By Charles W. Brewster
Editors Note: C.W. Brewster was a Portsmouth columnist in the mid-1800's. This article includes his opinions and may not reflect current research or current values.
The site of the Manor House is today, not known for certain. The Odiorne family lost the land to the U.S. government as a military site in the 20th century.
"Here the dark forest's midnight shade began
The locality which should be the most venerated, not only by our own townsmen, but by every citizen of New Hampshire, is certainly where the first emigrants landed, and the spot on which was erected the first house in New Hampshire. How many associations cluster around this beginning of the history of our State. Less sacred they may be than those which surround the Plymouth Rock, - for the first settlers of New Hampshire came here to trade and fish, while the Pilgrims landed there for the enjoyment of religious freedom.
This place, of so much historic interest, is only about three miles from Market Square, and an hour's walk through interesting scenery will find you there. It may seem strange to residents elsewhere that any direction is needed from us to point out the spot to our home readers, - but when it is known that probably not fifty of our population of ten thousand ever visited the spot with any distinct knowledge of the several localities connected with our early history, that wonder will cease.
From the Sagamore House, on the south, is the road which leads to Odiorne's Point. On this road is but one house, which is a quarter of a mile distant. It is owned and occupied by Mr. Eben L. Odiorne, who inherits the farm which extends to the Point, where his ancestors resided for more than two centuries. We find the name of John Odiorne occupying this locality in 1660. Forty-three acres were then owned by him. He was a citizen of Portsmouth in 1657, and probably then resided there; but of this we are not certain. He gave name to the Point. Councilor Jotham Odiorne, who died in 1748, at the age of 73, was the son of John.
Odiorne's Point should be respected as our Plymouth Rock. Here, in 1623, the little band landed, who were commissioned by the Laconia company in England to found a plantation. In a ramble to the Point a week or two since, we found enough of tradition in the occupant, and visible remains left, to locate the spot where the first house, called Mason's Hall or the Manor House, was erected, - to designate also the locality of the first smith's shop. The well of the Manor House is yet to be seen in the field - and the cool, fresh water running from beneath the ledge on the shore, scarcely above the tide water, flows as freely now as when Tomson, the Hiltons and their companions quenched their thirst at it two hundred and forty-six years ago. Perhaps this inviting spring decided to them the site of their habitation.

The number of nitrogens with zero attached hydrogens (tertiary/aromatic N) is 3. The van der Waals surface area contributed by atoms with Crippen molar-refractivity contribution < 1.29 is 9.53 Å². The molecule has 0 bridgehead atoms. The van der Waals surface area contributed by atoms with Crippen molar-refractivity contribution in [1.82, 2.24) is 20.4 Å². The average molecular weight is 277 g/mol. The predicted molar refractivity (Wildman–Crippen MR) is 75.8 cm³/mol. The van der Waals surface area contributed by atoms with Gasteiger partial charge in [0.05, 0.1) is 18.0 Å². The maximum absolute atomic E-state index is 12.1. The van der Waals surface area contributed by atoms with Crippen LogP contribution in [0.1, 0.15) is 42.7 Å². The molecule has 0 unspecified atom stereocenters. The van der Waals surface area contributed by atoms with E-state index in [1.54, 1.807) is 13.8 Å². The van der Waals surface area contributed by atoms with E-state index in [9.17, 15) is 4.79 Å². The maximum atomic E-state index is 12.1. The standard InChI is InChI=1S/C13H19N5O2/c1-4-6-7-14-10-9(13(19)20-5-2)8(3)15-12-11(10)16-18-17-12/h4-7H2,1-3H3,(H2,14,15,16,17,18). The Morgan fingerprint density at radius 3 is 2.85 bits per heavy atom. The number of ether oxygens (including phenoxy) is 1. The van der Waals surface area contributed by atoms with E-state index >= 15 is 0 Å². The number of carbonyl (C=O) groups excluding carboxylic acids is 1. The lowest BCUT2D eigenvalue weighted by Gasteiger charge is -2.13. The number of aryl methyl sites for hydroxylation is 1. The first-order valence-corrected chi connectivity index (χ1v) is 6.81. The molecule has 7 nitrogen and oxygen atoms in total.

The present proprietor of the ancient Manor does honor to his ancestors in presenting well cultivated land and a handsome farm residence. He seems however not much to pride himself upon his ancestry or the externals of his locality. So little of inquiry has been made of late years, that even the "garrison field" and "fish flake field" are spoken of as names that were formerly used.
Just before reaching the house, on the opposite side of the road, is a lane which leads nearly to the beach. The site of the old smith's shop was on the north side of this lane, on the highest point of land. Pieces of iron are now occasionally turned up in ploughing there. It is near the end of this lane on the beach that the spring flows. Here in former times, when the memory of the spot was more regarded, might be seen the Sheafes, the Pickerings and others, enjoying a social remembrance picnic and drawing their libations from the ancient fountain of the first residents.
But where was the site of Mason's Hall? Come this way, said Mr. Odiorne. And he led us through his spacious and shady farm yard, and down about twenty or thirty rods, in a southwest direction, from his house. Here, on a spot now covered with cabbage plants, tradition says the first house in New Hampshire was erected. Pieces of brick are yet turned up in plowing, a small piece of ancient brown ware we picked up, and pieces of metal are here sometimes found. Although no monument designates the spot, yet here undoubtedly the Manor House stood. On the south of this site, a few rods distant, is the old well of the Manor; and eight or ten rods on the north is the resting place of those who first sank beneath the toils and privations incident to emigration to a new country.
This first cemetery of the white man in New Hampshire occupies a space of perhaps 100 feet by 60, and is well walled in. The western side is now used as a burial place for the family, but two-thirds of it is filled with perhaps forty graves, indicated by-rough head and foot stones Who there rests no one now living knows. But the same care is taken of their quiet beds as if they were of the proprietor's own family. Large trees have grown up there - one of them, an ancient walnut, springs from over one of the graves. In 1631 Mason sent over about eighty emigrants, many of whom died in a few years, and here they were probably buried. Here too doubtless rest the remains of several of those whose names stand conspicuous in our early State records.
Were there a locality of similar historic interest north of the White Mountains, many an annual pilgrimage it would receive, its locality would be designated by some enduring monument, and a pebble from the first cemetery would be treasured as a mantel curiosity. But now, within a pleasant foot ramble, it is rarely visited, and seems to be almost unknown. When will some proper Monument be erected to identify the spot, and secure to posterity a locality which will with years increase in interest?
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